Software design has strange relationship with the computing resources. If the resources are low it is difficult to design and if the resources are in abundance it is a challenge to utilize them. It is rather odd to ask the designers and developers to have Moore's law for software, but this is true and it is happening.
The immense computing resources have opened up a lot of opportunities for the designers and developers to design agile and highly interactive web interfaces by tapping into this computing cloud. Effective resource utilization by software is by far lagging the fast growing computing resources. Google has successfully demonstrated a link between the humongous cloud infrastructure and the applications that effectively use these resources. Gmail and Google Maps are examples of agile and highly interactive interfaces that consumes heavy resources. Google's MapReduce is an example of effective utilization of the computing resources by designing the search to use heavy parallelization. One of the challenges that designers face these days is to be able construct an application from an interaction perspective such that it can actually use the available resources effectively to provide better use experience. Traditionally the performance tuning is all about fixing software to perform faster without adding extra computing resources. The designers and developers now have a challenge to actually use the resources. The cloud computing is going to be more and more relevant as various organizations catch up on Web 2.0 and Enterprise 2.0. Google, Yahoo, Salesforce, and Microsoft are betting on their huge infrastructure that can deliver the juice required for their applications. Cloud computing is not just about hardware - it is about the scale of computing and the infrastructure that is required to get to that scale such as physical location, energy and cooling requirements, dark fiber etc.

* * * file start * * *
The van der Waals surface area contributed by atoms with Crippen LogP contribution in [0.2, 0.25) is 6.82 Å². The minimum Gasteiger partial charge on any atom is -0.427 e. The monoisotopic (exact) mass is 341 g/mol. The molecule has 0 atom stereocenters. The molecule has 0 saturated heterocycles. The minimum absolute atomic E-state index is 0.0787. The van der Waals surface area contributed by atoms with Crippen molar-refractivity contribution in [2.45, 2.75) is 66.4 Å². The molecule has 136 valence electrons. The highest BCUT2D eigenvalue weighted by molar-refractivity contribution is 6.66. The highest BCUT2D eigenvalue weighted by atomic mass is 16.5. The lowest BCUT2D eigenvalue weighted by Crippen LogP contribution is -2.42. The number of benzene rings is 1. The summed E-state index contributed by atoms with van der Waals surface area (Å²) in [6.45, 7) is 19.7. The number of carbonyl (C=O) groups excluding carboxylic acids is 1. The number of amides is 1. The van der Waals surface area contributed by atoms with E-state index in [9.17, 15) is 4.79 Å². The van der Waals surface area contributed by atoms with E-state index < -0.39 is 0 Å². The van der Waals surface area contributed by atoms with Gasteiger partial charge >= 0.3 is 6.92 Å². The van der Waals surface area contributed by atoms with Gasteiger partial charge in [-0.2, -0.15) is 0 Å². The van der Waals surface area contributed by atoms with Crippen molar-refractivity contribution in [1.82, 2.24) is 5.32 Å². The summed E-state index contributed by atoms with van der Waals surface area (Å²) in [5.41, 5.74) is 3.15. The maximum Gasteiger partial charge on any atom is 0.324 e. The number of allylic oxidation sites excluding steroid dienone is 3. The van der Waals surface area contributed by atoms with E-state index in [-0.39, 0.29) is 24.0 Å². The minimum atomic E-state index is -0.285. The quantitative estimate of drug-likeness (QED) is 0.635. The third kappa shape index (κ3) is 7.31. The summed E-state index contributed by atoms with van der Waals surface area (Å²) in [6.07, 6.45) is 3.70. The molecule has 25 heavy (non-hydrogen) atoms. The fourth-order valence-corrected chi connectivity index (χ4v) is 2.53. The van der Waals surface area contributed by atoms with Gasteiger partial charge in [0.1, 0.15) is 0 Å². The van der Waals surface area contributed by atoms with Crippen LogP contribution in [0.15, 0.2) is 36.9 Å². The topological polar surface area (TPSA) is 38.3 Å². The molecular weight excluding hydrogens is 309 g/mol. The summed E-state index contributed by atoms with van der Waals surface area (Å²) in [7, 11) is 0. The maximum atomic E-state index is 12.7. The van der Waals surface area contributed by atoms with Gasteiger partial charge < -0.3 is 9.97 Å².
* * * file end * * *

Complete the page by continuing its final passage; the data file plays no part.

Not every single piece of code in software can be parallelized. Developers hit a set of serial tasks in the code flow for many dynamic conditions. Semantic search is a classic example that has many challenges to use parallel computing resources since you do end up serializing certain tasks due to the dynamic nature of many semantic search engines and their abilities of natural language processing. Cognitive algorithms are not the same as statistical or relevancy algorithms and require a radically different design approach to effectively utilize the available resources.
Intel has been pushing the industry to improve performance on its multi core CPU . Microsoft recently announced an initiative to redesign the next Windows for multiple cores. The design is not just about one, two, or three cores. The resources are going to increase at much faster pace and software designers and developers are late to react and follow this massive computing. Computing in a cloud requires a completely different kind of approach in software design and there are some great opportunities to innovate around it.